A look at the referendums on Lake County ballots

Besides picking from a bounty of candidates running for school, village and other local government boards, voters in Lake County this spring also will be deciding issues ranging from a property tax hike for school improvements to the wording on a Sept. 11...

A look at the referendums on Lake County ballots

Besides picking from a bounty of candidates running for school, village and other local government boards, voters in Lake County this spring also will be deciding issues ranging from a property tax hike for school improvements to the wording on a Sept. 11 memorial.

Half the eight referendums on the April 4 ballot deal with schools in areas clustered near Antioch and Vernon Hills. Three of those involve renovations, expansions or upgrades, although only Hawthorn District 73's request would come with an increase in tax bills.

Diamond Lake District 76 and Antioch District 34 also are asking for voter approval to use property taxes to fund a variety of projects. Because past debts are being paid off, tax bills would stay the same. However, property owners would see bills drop if voters oppose the requests.

Here's a look at some of the ballot questions:

Increasing enrollment over the last decade, even without factoring in any new homes that might be built, has created tight fits at the six schools in the Vernon Hills-based K-8 district.

To address that, the school board, after months of discussion and study, selected a 10-year master plan and is asking voters for $42 million in new tax revenue to proceed with it. Approval would add $310 a year to the tax bill for a house valued at $350,000.

"We're growing and continuing to grow, and all our buildings are pretty much full," said Superintendent Nick Brown.

The proposal outlines work at each building, including adding science, technology, engineering and math (STEM) areas at all elementary schools and renovating those at middle schools.

The long-range plan also includes $3.1 million to buy nearly 12 acres near the south campus from the Vernon Hills Park District.

Those projects are in addition to a planned 18-room kindergarten addition at the park district's Sullivan Center across the street from District 73's south campus. The district plans to pay the estimated $11.8 million tab with existing funds, and that work is not part of the referendum request.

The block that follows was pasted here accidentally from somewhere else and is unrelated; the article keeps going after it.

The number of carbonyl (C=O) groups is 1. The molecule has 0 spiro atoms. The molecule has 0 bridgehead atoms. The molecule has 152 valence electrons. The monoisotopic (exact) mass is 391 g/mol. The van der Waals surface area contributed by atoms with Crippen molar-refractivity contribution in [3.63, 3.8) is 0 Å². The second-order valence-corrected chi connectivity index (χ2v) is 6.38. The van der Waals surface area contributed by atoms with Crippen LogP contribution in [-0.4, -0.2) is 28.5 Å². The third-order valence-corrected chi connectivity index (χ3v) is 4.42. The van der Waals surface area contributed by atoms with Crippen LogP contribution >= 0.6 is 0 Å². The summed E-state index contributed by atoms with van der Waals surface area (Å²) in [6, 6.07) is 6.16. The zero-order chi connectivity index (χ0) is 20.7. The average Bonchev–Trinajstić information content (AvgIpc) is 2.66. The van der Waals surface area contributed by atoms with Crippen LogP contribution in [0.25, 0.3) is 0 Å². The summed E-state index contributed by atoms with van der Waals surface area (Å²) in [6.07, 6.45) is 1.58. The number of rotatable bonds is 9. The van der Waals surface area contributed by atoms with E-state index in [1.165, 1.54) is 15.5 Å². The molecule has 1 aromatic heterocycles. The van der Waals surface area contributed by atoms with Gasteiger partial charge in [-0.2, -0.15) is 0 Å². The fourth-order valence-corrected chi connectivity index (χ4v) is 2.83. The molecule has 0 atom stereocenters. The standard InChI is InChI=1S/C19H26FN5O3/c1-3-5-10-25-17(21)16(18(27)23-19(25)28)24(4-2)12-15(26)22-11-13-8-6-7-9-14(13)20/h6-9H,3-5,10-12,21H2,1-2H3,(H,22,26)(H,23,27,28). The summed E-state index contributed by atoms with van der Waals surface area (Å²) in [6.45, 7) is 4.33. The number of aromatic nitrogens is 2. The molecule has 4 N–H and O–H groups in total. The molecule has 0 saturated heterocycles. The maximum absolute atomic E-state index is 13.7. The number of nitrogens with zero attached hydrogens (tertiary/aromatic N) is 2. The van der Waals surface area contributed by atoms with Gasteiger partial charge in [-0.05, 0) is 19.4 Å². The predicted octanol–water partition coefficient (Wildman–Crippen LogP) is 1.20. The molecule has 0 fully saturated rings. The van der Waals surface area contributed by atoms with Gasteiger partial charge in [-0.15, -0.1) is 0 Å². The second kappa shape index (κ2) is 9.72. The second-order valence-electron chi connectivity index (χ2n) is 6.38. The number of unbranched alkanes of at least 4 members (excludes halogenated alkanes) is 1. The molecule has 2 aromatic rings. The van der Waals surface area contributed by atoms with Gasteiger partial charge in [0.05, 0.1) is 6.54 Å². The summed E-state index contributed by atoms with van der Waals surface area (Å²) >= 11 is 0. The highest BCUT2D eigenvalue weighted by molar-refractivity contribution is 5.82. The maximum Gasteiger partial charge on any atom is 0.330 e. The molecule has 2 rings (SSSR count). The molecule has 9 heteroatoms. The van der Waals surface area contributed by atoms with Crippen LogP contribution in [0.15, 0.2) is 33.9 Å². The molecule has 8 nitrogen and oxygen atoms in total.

And though the kindergarten addition would free space in the buildings, it would not be a permanent solution, school officials say. Without voter approval, 20 or more portable classrooms will be needed, Brown said.

District 34 voters will be asked to allow the district to establish a "debt service extension base" of $1.4 million, capping the district's annual borrowing at that amount until 2034.

If successful, the measure would provide $18.8 million in new tax revenue to proceed with a variety of projects. The district would contribute $6.8 million more from its reserves.

There would be no change in tax bills, according to the district, because principal and interest payments would replace debt that is being paid off.

Without voter approval, property taxes for the owner of a home valued at $200,000 would drop $168.

District 34 for the past year has been evaluating its operations and buildings with extensive community input, and it has chosen a master plan intended to accomplish a number of objectives. They include eliminating 16 mobile classrooms.

Another priority is to change the attendance configuration to a K-5 structure. That would reduce the number of required transitions for students, create neighborhood schools and allow for more efficient bus service, officials say.